- An overview of space photonics opportunities at NASA for revitalizing Moon, Mars and other planetary exploration initiatives - Coverage of pre-Artemis Moon scientific missions and photonics - Comparative study on space-made vs. earth-made optical fibres - Knowledge about Lunar Crater Observing and Sensing Satellite (LCROSS), the Lunar Reconnaissance Orbiter (LRO) and the Lunar Atmosphere and Dust Environment Explorer (LADEE).
Summary The recent ramp-up by NASA as it revitalizes its commitment to the Moon, Mars and other planetary exploration initiatives is providing new opportunities for companies involved in optics and photonics.Astronomy and optics go all the way back to Galileo’s telescope, and instruments including the spectrometer date back to the first days of the NASA space program.
The potential “spin-off” effects of these activities are the stuff of marketing dreams. Who among us is not delighted by the transition from room-sized valve driven mainframe computers to semiconductors? Or memory foam mattresses, infrared thermometers, freeze dried ice cream, solar cells, Bowflex exercising and water filtration recycling systems? In optics, the tracking system for LASIK eye surgery owes a debt to velocity and range imaging LADAR first used for docking spacecraft.
Unlike the outcomes of the programs leading to the first Moon mission, Mercury-Gemini-Apollo, the program here is far longer lasting and the scope is far greater. NASA’s intent is not just to land on the Moon, but to develop the Moon as a launching pad where water and rocket fuel—among other things— can be mined indigenously, and space exploration to Mars and beyond can occur.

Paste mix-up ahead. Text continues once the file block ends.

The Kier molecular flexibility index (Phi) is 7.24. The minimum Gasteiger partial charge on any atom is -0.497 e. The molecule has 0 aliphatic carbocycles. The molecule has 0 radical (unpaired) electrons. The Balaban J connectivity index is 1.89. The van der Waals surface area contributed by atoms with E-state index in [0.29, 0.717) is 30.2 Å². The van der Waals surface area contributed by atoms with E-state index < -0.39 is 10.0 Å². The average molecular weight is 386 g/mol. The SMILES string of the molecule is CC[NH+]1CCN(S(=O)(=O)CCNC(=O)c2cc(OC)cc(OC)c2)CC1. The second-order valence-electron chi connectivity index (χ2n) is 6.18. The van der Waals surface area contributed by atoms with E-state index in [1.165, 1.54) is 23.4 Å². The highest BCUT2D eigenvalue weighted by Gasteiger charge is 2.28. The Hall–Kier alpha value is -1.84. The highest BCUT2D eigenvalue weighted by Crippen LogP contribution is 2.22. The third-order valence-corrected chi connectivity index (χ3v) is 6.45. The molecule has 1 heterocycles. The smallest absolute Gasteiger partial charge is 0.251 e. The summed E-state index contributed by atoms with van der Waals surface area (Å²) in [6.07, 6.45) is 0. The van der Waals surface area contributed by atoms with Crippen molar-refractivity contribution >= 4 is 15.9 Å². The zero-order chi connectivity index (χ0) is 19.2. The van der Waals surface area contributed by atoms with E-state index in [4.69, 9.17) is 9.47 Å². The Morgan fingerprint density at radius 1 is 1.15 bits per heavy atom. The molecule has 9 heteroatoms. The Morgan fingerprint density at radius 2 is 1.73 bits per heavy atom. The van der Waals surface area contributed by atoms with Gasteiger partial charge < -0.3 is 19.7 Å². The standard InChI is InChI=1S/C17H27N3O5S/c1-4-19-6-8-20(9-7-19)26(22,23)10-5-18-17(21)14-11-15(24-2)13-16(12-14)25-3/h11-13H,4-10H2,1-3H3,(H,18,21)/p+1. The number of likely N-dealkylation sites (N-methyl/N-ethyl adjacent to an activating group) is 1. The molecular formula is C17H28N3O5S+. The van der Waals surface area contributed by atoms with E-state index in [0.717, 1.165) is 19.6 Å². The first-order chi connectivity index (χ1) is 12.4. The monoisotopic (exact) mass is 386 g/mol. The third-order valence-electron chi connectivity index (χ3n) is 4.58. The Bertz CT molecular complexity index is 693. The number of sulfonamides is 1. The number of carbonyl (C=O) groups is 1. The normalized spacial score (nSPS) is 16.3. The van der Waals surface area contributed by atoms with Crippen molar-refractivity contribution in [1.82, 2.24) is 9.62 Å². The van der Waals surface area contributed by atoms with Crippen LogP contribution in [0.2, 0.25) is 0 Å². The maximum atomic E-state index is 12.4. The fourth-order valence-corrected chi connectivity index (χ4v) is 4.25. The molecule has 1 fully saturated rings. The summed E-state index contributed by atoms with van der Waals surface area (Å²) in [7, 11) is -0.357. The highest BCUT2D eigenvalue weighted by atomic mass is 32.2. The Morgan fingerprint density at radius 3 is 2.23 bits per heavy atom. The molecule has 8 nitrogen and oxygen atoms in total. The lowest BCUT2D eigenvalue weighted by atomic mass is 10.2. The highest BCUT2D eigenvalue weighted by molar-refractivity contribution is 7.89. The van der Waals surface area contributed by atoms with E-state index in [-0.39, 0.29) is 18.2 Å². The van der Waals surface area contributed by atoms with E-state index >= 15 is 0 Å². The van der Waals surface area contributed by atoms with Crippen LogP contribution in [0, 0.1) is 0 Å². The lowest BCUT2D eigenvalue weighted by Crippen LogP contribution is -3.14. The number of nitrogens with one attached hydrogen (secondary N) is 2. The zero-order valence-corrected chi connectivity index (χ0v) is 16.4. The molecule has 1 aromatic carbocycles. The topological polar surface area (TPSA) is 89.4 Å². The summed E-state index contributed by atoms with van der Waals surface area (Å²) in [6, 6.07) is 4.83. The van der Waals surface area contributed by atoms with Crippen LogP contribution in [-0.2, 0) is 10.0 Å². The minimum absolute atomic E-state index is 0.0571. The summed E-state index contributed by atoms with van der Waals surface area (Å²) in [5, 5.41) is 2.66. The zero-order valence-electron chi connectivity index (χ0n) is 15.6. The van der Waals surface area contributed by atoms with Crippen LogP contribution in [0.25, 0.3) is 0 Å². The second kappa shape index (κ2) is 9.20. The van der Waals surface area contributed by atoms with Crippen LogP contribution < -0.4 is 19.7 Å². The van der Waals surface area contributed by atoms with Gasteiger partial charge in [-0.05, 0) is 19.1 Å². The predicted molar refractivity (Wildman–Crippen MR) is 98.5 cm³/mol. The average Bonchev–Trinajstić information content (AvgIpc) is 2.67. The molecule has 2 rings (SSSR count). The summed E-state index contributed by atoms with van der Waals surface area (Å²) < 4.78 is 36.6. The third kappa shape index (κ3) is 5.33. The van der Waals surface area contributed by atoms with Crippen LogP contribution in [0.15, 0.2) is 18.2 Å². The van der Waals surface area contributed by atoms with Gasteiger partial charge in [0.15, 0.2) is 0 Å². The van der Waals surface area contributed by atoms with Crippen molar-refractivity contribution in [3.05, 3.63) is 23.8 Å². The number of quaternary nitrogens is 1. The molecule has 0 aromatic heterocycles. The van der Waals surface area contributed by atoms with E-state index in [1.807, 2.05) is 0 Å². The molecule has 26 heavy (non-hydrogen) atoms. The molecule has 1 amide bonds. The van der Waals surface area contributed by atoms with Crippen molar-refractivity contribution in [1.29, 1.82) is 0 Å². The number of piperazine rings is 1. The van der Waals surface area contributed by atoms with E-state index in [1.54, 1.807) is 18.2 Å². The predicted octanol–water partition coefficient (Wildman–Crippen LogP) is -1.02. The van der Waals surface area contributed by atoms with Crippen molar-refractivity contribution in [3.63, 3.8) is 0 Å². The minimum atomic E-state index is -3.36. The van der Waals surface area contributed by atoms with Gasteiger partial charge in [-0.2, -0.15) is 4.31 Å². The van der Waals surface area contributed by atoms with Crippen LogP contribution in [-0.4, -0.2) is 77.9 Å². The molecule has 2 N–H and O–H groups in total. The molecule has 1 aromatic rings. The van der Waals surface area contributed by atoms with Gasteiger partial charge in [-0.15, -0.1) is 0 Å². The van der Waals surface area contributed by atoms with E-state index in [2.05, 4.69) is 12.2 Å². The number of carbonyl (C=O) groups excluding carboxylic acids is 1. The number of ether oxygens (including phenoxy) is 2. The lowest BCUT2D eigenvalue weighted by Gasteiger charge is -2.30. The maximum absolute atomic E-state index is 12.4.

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MO source is a key raw material for metal-organic chemical vapor deposition (MOCVD) process. Global MO source output ranged at 102.6 tons in 2018, a rise of roughly 4.6% from a year earlier, a figure projected to outnumber 150 tons in 2025. China as the world’s largest producer of MO source manufactured 44.3 tons or over 40% of the global...
70 pages •
By Infiniti Research Limited
• Aug 2016
About GaAs GaAs, which is also known as a compound III-V semiconductor, is used in devices such as infrared LED, monolithic microwave ICs (MMICs), microwave frequency ICs, solar cells, optical windows, and laser diodes. It is increasingly used as a replacement for silicon wafers due to its electronic properties. GaAs has high saturated...
Aerospace And Defense
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